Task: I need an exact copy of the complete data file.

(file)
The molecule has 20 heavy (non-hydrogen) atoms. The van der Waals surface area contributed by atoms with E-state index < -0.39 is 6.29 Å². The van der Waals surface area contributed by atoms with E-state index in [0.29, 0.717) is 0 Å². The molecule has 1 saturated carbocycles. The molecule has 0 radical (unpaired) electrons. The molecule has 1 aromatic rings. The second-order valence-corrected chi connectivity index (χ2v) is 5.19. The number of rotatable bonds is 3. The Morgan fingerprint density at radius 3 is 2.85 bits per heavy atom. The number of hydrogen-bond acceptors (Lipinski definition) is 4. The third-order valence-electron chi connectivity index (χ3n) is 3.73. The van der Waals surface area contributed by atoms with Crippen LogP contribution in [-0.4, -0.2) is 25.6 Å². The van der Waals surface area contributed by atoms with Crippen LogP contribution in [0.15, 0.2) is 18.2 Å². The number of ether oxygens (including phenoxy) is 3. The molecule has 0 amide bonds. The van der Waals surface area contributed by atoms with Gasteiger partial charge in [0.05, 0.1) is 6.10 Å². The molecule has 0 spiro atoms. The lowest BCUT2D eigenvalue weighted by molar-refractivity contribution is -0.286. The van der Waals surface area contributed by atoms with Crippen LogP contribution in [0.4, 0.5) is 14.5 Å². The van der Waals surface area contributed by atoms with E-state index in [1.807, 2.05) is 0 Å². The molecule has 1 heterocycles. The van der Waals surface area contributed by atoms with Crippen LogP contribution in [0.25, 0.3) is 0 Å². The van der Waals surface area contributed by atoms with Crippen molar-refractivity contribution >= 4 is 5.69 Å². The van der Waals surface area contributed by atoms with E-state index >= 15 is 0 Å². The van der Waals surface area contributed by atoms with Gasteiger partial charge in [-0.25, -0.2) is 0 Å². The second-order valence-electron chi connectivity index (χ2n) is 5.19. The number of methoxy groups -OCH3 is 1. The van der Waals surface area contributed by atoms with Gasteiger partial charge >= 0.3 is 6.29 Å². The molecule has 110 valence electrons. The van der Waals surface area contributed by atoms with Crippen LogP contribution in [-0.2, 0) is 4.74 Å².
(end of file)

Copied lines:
The molecule has 20 heavy (non-hydrogen) atoms. The van der Waals surface area contributed by atoms with E-state index < -0.39 is 6.29 Å². The van der Waals surface area contributed by atoms with E-state index in [0.29, 0.717) is 0 Å². The molecule has 1 saturated carbocycles. The molecule has 0 radical (unpaired) electrons. The molecule has 1 aromatic rings. The second-order valence-corrected chi connectivity index (χ2v) is 5.19. The number of rotatable bonds is 3. The Morgan fingerprint density at radius 3 is 2.85 bits per heavy atom. The number of hydrogen-bond acceptors (Lipinski definition) is 4. The third-order valence-electron chi connectivity index (χ3n) is 3.73. The van der Waals surface area contributed by atoms with Crippen LogP contribution in [-0.4, -0.2) is 25.6 Å². The van der Waals surface area contributed by atoms with Crippen LogP contribution in [0.15, 0.2) is 18.2 Å². The number of ether oxygens (including phenoxy) is 3. The molecule has 0 amide bonds. The van der Waals surface area contributed by atoms with Gasteiger partial charge in [0.05, 0.1) is 6.10 Å². The molecule has 0 spiro atoms. The lowest BCUT2D eigenvalue weighted by molar-refractivity contribution is -0.286. The van der Waals surface area contributed by atoms with Crippen LogP contribution in [0.4, 0.5) is 14.5 Å². The van der Waals surface area contributed by atoms with E-state index in [1.807, 2.05) is 0 Å². The molecule has 1 heterocycles. The van der Waals surface area contributed by atoms with Crippen LogP contribution in [0.25, 0.3) is 0 Å². The van der Waals surface area contributed by atoms with Crippen molar-refractivity contribution >= 4 is 5.69 Å². The van der Waals surface area contributed by atoms with E-state index >= 15 is 0 Å². The van der Waals surface area contributed by atoms with Gasteiger partial charge in [-0.25, -0.2) is 0 Å². The second-order valence-electron chi connectivity index (χ2n) is 5.19. The number of methoxy groups -OCH3 is 1. The van der Waals surface area contributed by atoms with Gasteiger partial charge >= 0.3 is 6.29 Å². The molecule has 110 valence electrons. The van der Waals surface area contributed by atoms with Crippen LogP contribution in [-0.2, 0) is 4.74 Å².